Inhibition of Collagen XVI Expression Reduces Glioma Cell InvasivenessBauer R.2,6,* · Ratzinger S.3,6,* · Wales L.1,6 · Bosserhoff A.4 · Senner V.5 · Grifka J.1 · Grässel S.1,6
Susanne Grässel, Ph.D.
Department of Orthopaedic Surgery, University Hospital Regensburg
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Glioblastomas are characterized by an intense local invasiveness that limits surgical resection. One mechanism by which glioma cells enforce their migration into brain tissue is reorganization of tumour associated extracellular matrix (ECM). Collagen XVI is a minor component of connective tissues. However, in glioblastoma tissue it is dramatically upregulated compared to the ECM of normal cortex. The aim of this study is to delineate tumour cell invasion and underlying mechanisms involving collagen XVI by using a siRNA mediated collagen XVI knockdown model in U87MG human glioblastoma cells. Knockdown of collagen XVI resulted in decreased invasiveness in Boyden chamber assays, and in a reduction of focal adhesion contact numbers per cell. Gene expression was upregulated for protocadherin 18 and downregulated for kindlin-1 and -2. Proliferation was not affected while flow cytometric analysis demonstrated reduced β1-integrin activation in collagen XVI knockdown cells. We suggest that in glioblastoma tissue collagen XVI may impair the cell-cell interaction in favour of enhancement of invasion. The modification of the β1-integrin activation pattern through collagen XVI might be a molecular mechanism to further augment the invasive phenotype of glioma cells. Elucidating the underlying mechanisms of glioma cell invasion promoted by collagen XVI may provide novel cancer therapeutic approaches in neurooncology.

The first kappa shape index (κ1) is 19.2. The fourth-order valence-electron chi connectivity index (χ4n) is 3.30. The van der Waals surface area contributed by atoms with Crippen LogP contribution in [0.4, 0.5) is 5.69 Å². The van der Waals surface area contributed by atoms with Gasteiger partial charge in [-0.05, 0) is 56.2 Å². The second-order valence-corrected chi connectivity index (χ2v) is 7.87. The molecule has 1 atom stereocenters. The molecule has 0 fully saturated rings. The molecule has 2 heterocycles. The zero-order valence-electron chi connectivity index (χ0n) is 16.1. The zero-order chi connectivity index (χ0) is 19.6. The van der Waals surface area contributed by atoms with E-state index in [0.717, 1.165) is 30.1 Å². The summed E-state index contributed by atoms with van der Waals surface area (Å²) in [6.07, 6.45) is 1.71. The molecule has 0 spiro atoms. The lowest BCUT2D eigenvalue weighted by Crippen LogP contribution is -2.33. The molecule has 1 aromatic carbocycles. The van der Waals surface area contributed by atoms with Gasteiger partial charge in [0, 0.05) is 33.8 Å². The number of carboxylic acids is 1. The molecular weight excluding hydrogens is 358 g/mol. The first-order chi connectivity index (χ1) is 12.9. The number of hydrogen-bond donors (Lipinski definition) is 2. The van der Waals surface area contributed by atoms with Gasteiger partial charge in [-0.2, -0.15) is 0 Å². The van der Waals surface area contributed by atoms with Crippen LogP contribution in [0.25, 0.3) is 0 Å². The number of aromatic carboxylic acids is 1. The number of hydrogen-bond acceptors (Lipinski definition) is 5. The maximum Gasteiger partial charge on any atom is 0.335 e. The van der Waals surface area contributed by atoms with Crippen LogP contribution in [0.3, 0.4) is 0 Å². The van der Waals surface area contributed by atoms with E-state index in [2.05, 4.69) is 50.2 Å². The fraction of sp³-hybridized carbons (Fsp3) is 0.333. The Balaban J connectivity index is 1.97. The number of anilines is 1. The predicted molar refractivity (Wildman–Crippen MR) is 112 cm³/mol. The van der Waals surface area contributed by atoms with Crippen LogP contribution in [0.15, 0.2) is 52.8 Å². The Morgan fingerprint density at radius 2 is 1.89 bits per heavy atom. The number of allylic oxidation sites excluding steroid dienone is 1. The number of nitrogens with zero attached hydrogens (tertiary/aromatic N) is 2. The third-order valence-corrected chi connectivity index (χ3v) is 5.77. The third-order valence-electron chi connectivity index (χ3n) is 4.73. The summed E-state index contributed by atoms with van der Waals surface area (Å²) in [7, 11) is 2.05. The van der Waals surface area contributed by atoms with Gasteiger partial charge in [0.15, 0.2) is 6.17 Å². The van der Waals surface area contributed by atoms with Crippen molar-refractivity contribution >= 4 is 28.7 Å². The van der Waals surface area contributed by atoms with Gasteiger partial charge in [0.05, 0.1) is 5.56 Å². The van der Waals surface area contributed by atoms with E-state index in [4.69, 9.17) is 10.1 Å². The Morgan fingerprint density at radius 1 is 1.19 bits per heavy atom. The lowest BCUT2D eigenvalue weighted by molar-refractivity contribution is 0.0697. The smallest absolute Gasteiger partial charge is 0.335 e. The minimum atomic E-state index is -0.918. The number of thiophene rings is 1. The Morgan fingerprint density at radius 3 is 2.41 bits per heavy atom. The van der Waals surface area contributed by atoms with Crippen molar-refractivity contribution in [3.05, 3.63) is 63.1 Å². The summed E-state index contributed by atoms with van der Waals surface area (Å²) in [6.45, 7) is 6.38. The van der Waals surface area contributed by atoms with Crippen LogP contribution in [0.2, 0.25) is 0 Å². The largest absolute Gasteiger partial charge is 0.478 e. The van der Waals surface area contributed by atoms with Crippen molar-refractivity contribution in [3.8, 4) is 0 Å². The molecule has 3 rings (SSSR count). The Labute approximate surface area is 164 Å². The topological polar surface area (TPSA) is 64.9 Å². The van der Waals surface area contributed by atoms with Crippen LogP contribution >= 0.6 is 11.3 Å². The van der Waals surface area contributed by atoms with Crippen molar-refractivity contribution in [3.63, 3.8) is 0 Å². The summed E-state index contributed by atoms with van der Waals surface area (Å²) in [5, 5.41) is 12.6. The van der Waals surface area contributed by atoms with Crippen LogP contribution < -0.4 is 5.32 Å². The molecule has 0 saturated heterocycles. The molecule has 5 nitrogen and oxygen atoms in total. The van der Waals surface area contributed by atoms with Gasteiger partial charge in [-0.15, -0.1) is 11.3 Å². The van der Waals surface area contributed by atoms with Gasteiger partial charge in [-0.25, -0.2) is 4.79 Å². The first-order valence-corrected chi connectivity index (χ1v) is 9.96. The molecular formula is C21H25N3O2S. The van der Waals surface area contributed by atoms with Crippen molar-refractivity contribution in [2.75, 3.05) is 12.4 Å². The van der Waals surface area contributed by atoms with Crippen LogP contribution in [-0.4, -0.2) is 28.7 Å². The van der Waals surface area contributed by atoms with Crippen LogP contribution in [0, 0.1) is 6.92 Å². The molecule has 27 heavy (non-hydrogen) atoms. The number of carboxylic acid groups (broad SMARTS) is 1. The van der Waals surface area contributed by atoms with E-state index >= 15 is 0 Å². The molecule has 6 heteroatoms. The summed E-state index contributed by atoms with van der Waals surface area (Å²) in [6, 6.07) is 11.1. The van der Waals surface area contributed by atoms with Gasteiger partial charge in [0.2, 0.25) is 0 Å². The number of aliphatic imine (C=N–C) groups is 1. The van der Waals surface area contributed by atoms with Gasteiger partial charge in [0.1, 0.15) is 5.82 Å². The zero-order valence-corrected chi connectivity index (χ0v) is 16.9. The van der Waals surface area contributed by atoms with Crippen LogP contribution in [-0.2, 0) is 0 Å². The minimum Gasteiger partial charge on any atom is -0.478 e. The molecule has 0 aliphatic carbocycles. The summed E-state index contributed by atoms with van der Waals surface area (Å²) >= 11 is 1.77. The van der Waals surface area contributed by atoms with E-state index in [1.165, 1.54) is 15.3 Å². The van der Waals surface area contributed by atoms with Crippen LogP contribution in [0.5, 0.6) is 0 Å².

© 2011 S. Karger AG, Basel
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